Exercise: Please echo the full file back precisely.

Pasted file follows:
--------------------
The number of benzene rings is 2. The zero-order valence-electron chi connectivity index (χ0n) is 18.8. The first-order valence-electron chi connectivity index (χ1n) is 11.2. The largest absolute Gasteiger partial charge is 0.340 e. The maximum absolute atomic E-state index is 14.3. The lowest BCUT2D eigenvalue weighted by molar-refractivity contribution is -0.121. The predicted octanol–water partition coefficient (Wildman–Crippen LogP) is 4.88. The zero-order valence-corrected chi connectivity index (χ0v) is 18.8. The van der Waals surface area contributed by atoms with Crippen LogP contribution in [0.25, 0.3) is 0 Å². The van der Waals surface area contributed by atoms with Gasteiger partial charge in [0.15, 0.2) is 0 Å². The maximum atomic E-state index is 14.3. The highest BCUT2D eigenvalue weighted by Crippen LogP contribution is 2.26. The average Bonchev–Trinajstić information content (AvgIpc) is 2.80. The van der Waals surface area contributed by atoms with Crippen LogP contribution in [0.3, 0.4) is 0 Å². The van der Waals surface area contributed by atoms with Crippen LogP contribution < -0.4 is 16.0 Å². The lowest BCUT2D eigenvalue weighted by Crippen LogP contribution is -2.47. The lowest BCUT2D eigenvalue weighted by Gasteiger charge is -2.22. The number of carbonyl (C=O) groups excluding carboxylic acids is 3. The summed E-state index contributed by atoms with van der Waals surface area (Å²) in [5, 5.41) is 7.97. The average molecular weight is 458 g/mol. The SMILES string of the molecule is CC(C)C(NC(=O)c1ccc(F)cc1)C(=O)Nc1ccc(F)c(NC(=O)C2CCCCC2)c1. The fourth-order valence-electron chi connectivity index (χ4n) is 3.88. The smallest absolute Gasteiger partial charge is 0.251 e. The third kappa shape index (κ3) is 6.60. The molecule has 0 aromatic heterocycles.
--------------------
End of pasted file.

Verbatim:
The number of benzene rings is 2. The zero-order valence-electron chi connectivity index (χ0n) is 18.8. The first-order valence-electron chi connectivity index (χ1n) is 11.2. The largest absolute Gasteiger partial charge is 0.340 e. The maximum absolute atomic E-state index is 14.3. The lowest BCUT2D eigenvalue weighted by molar-refractivity contribution is -0.121. The predicted octanol–water partition coefficient (Wildman–Crippen LogP) is 4.88. The zero-order valence-corrected chi connectivity index (χ0v) is 18.8. The van der Waals surface area contributed by atoms with Crippen LogP contribution in [0.25, 0.3) is 0 Å². The van der Waals surface area contributed by atoms with Gasteiger partial charge in [0.15, 0.2) is 0 Å². The maximum atomic E-state index is 14.3. The highest BCUT2D eigenvalue weighted by Crippen LogP contribution is 2.26. The average Bonchev–Trinajstić information content (AvgIpc) is 2.80. The van der Waals surface area contributed by atoms with Crippen LogP contribution in [0.3, 0.4) is 0 Å². The van der Waals surface area contributed by atoms with Crippen LogP contribution < -0.4 is 16.0 Å². The lowest BCUT2D eigenvalue weighted by Crippen LogP contribution is -2.47. The lowest BCUT2D eigenvalue weighted by Gasteiger charge is -2.22. The number of carbonyl (C=O) groups excluding carboxylic acids is 3. The summed E-state index contributed by atoms with van der Waals surface area (Å²) in [5, 5.41) is 7.97. The average molecular weight is 458 g/mol. The SMILES string of the molecule is CC(C)C(NC(=O)c1ccc(F)cc1)C(=O)Nc1ccc(F)c(NC(=O)C2CCCCC2)c1. The fourth-order valence-electron chi connectivity index (χ4n) is 3.88. The smallest absolute Gasteiger partial charge is 0.251 e. The third kappa shape index (κ3) is 6.60. The molecule has 0 aromatic heterocycles.